August 19, 2019
Imagine you’re watching an old spaghetti western set in a town run by an aging saloon girl. A gang of gunslinging robbers has taken up residence but the saloon girl enjoys their flattery and tells the sheriff to “let them be,” and aside from an occasional flash of bravado he mostly does as he’s asked. There a subplot running in which a greedy banker is foreclosing on most of the widows in town and those whose husbands have been shot down by the band of outlaws and lay incapacitated. Meanwhile, the settlers who try to hold the marauding outlaws accountable find their homes burning to the ground. The movie’s been running for two hours now and you’re wondering when the cowboy in a white hat is going to ride in and restore order. Or will he?
(Note: MDLs have often been referred to as the “Wild West” of legal proceedings and along that line of thinking, read on for the spaghetti western screenplay complete with lots of Photoshops—or if you’re in a hurry, click here to jump straight to new developments in the funder saga that could impact the settlement in an unlikely way.)
Cast of Characters
The aging saloon owner who runs the town is representative of Judge Anita B. Brody, who presides over the NFL settlement. She appears to enjoy the excitement of running a high-profile case to finish out her career much in the same manner as an overlord commanding a town.
Brody is confident that she owns the town, so to speak in that MDL judges are endowed with an extreme amount of power. Her initial powerplay came shortly after the concussion litigation was consolidated to her district and assigned to her. She hand-picked an attorney with a reputation as a “closer” to head the plaintiffs’ litigation, though he represented few players in the case. Brody then struck preemption fear into the hearts of nearly every plaintiffs’ lawyer present, pressuring a settlement. She quickly got the settlement she sought without having to bother with such messy things as discovery, and once it was final, she ceased her charade as the benevolent judge and has blatantly advanced the position of the NFL, conducted as much business as possible in private and issued cryptic orders leaving players and attorneys alike, wondering what’s going on.
The “settlers” or “townspeople” represent the class of retired NFL players and their families, who were enticed to settle the “town” based on big promises that have largely devolved into a nightmare for the settlers who were seeking relief.
The settlement has benefited some of the players with indisputable neuromuscular disease and a few others, albeit not smoothly, but the bulk of the claimants suffer from dementia and they, along with their families have been derailed at nearly every turn with salt rubbed into each fresh new wound as the NFL runs amok with the blessing of “Boss Anita.”
The NFL and the settlement’s claims administrator, Orran Brown are the outlaws in this drama. The “town” came to be settled when thousands of the NFL’s former employees began to realize the neurocognitive deficits they were experiencing were the result of brain trauma the league had subjected them to while in their employment while at the same time, concealing the long-term dangers.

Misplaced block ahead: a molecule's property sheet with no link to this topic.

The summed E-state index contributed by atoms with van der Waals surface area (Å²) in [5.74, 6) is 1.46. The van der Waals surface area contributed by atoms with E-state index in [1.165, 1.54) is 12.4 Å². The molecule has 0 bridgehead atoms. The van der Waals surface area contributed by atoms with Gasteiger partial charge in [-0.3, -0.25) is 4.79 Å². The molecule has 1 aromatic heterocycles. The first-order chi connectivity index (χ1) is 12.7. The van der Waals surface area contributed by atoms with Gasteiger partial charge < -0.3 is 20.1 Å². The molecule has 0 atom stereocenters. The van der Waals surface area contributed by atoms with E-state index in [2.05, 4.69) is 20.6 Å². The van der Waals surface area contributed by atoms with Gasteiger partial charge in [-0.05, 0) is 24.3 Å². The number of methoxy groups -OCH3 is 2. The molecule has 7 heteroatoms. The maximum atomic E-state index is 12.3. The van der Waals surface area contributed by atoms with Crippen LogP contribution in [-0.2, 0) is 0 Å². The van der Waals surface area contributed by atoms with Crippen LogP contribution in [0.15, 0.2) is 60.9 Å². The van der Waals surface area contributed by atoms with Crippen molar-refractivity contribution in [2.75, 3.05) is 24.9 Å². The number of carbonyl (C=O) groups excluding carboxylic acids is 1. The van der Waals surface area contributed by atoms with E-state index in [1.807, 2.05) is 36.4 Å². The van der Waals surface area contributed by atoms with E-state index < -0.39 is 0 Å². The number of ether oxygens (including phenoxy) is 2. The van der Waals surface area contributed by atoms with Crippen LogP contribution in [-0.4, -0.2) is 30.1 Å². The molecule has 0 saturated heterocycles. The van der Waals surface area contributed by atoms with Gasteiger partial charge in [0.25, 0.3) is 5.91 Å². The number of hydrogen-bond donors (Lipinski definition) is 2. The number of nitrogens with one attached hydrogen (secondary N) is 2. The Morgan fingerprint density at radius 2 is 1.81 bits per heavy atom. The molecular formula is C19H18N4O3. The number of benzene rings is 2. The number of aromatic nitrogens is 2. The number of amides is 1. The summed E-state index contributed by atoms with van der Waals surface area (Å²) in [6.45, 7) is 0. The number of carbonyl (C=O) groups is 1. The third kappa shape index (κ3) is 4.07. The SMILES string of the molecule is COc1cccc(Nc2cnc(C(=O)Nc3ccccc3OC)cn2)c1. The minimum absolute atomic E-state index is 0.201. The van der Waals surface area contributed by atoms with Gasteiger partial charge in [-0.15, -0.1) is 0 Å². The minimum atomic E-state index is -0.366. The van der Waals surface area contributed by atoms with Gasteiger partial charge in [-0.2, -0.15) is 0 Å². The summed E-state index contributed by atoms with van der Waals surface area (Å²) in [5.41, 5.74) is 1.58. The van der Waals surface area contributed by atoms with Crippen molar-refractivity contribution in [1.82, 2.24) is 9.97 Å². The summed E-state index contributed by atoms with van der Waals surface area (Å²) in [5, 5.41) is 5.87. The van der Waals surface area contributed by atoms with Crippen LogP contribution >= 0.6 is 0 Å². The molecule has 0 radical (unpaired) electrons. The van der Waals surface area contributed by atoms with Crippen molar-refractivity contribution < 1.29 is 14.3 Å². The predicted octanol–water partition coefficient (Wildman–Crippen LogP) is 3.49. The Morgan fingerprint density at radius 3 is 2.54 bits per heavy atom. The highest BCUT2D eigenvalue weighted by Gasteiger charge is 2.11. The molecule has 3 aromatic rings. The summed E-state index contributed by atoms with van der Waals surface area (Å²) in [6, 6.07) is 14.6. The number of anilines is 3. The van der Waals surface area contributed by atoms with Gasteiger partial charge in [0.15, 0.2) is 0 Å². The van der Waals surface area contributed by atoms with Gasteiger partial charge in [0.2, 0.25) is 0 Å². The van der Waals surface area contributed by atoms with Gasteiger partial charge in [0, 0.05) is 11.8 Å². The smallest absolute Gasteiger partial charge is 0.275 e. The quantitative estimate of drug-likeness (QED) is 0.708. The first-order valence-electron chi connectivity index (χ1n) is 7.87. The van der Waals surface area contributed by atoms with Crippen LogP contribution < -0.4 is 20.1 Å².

The NFL agreed to compensate those who’d been harmed so they flocked to the Eastern District of Pennsylvania eager to stake their claims, but when the settlers were once again within their clutches, the NFL began looking for ways to renege on their promises.
True to form the league of outlaws, once again showed little concern for the devastation they’d bought upon these men and their families, and sought only to mitigate their losses, begrudgingly compensating those with indisputable neuromuscular disease while seeking to paint the majority of the “townsfolk” as criminals unworthy of sympathy before the judge.
They found a willing ally in Orran Brown, the claims administrator, who seems to delight in developing new ammunition to aid them in shooting down claims as he handsomely enriches his own coffers for his efforts. Together they’ve formed an efficient tag-team appealing to Brody’s ego in order to persuade her to let them have their way with the “settlers.”
As Lead Counsel, Chris Seeger takes on the role of the sheriff, but to the dismay of many, he has often seemed less concerned with the plight of the “settlers” than in remaining in the good graces of the judge, who rewarded him richly for populating the “settlement.”
Meanwhile, the settlers wonder why the sheriff who led them to a promised eutopia hasn’t been more aggressive in protecting them from the outlaws who continue to pillage their ranks, and worry that his apparent coziness with the “saloon girl” has left them defenseless.
The “sheriff’s” law enforcement record has been inconsistent. He successfully won the battle against the “outlaws” for crediting active seasons if a player was on a team’s 53-man roster though not included in the 45-man gameday active list. He also filed briefs supporting players opposing the NFL’s AAP and generally consistent objections, but when Brody granted concessions to the NFL through carefully crafted sua sponte orders, he didn’t aggressively oppose her. When she adopted new rules crafted by Orran Brown governing MAF physicians, other class counsel sprang to action vigorously opposing them as harmful to the class, while Seeger’s less than forceful opposition was limited to one narrow issue.